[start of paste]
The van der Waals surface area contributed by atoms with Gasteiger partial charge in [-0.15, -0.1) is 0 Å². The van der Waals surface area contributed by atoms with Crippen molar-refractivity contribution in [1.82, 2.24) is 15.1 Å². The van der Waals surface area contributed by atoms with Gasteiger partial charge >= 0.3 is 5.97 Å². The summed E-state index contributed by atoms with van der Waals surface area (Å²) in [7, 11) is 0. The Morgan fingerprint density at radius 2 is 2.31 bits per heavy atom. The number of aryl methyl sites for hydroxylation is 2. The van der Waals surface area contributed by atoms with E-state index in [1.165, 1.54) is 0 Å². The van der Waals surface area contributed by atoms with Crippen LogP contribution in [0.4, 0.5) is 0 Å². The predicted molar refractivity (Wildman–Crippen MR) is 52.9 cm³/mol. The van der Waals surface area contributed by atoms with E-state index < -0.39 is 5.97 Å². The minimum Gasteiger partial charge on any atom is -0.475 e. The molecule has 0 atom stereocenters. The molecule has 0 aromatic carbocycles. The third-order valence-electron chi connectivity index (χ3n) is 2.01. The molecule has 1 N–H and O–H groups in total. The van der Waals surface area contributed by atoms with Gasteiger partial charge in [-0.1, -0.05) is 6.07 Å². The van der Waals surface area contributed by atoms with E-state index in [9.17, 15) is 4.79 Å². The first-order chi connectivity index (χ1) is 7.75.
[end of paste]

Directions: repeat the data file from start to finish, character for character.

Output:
The van der Waals surface area contributed by atoms with Gasteiger partial charge in [-0.15, -0.1) is 0 Å². The van der Waals surface area contributed by atoms with Crippen molar-refractivity contribution in [1.82, 2.24) is 15.1 Å². The van der Waals surface area contributed by atoms with Gasteiger partial charge >= 0.3 is 5.97 Å². The summed E-state index contributed by atoms with van der Waals surface area (Å²) in [7, 11) is 0. The Morgan fingerprint density at radius 2 is 2.31 bits per heavy atom. The number of aryl methyl sites for hydroxylation is 2. The van der Waals surface area contributed by atoms with E-state index in [1.165, 1.54) is 0 Å². The van der Waals surface area contributed by atoms with Crippen LogP contribution in [0.4, 0.5) is 0 Å². The predicted molar refractivity (Wildman–Crippen MR) is 52.9 cm³/mol. The van der Waals surface area contributed by atoms with E-state index < -0.39 is 5.97 Å². The minimum Gasteiger partial charge on any atom is -0.475 e. The molecule has 0 atom stereocenters. The molecule has 0 aromatic carbocycles. The third-order valence-electron chi connectivity index (χ3n) is 2.01. The molecule has 1 N–H and O–H groups in total. The van der Waals surface area contributed by atoms with Gasteiger partial charge in [-0.1, -0.05) is 6.07 Å². The van der Waals surface area contributed by atoms with E-state index in [9.17, 15) is 4.79 Å². The first-order chi connectivity index (χ1) is 7.75.